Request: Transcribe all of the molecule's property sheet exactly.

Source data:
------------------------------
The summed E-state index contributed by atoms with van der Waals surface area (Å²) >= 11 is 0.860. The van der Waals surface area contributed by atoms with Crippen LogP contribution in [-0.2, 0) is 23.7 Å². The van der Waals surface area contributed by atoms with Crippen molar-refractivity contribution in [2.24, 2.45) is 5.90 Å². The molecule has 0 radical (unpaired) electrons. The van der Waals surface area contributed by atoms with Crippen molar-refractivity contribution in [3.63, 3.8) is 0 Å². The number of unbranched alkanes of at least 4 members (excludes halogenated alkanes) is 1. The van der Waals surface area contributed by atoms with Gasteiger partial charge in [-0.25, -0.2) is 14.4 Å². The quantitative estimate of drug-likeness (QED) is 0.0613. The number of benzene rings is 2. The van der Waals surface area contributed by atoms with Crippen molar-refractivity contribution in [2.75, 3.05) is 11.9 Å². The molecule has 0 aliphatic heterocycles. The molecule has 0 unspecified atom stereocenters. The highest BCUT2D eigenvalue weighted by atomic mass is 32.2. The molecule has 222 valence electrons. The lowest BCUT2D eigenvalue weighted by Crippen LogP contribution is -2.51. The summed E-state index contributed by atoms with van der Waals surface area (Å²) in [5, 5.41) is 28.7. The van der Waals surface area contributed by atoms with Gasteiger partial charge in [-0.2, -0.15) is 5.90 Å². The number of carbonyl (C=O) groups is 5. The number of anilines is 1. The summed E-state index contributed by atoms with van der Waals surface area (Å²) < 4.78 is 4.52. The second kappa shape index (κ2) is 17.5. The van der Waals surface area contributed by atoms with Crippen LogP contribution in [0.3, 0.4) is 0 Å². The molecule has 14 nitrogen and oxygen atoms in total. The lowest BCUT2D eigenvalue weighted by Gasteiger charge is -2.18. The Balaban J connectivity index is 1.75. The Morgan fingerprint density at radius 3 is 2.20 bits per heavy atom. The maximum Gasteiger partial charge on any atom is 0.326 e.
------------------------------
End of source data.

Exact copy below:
The summed E-state index contributed by atoms with van der Waals surface area (Å²) >= 11 is 0.860. The van der Waals surface area contributed by atoms with Crippen LogP contribution in [-0.2, 0) is 23.7 Å². The van der Waals surface area contributed by atoms with Crippen molar-refractivity contribution in [2.24, 2.45) is 5.90 Å². The molecule has 0 radical (unpaired) electrons. The van der Waals surface area contributed by atoms with Crippen molar-refractivity contribution in [3.63, 3.8) is 0 Å². The number of unbranched alkanes of at least 4 members (excludes halogenated alkanes) is 1. The van der Waals surface area contributed by atoms with Gasteiger partial charge in [-0.25, -0.2) is 14.4 Å². The quantitative estimate of drug-likeness (QED) is 0.0613. The number of benzene rings is 2. The van der Waals surface area contributed by atoms with Crippen molar-refractivity contribution in [2.75, 3.05) is 11.9 Å². The molecule has 0 aliphatic heterocycles. The molecule has 0 unspecified atom stereocenters. The highest BCUT2D eigenvalue weighted by atomic mass is 32.2. The molecule has 222 valence electrons. The lowest BCUT2D eigenvalue weighted by Crippen LogP contribution is -2.51. The summed E-state index contributed by atoms with van der Waals surface area (Å²) in [5, 5.41) is 28.7. The van der Waals surface area contributed by atoms with Gasteiger partial charge in [-0.2, -0.15) is 5.90 Å². The number of carbonyl (C=O) groups is 5. The number of anilines is 1. The summed E-state index contributed by atoms with van der Waals surface area (Å²) < 4.78 is 4.52. The second kappa shape index (κ2) is 17.5. The van der Waals surface area contributed by atoms with Crippen LogP contribution in [0.3, 0.4) is 0 Å². The molecule has 14 nitrogen and oxygen atoms in total. The lowest BCUT2D eigenvalue weighted by Gasteiger charge is -2.18. The Balaban J connectivity index is 1.75. The Morgan fingerprint density at radius 3 is 2.20 bits per heavy atom. The maximum Gasteiger partial charge on any atom is 0.326 e.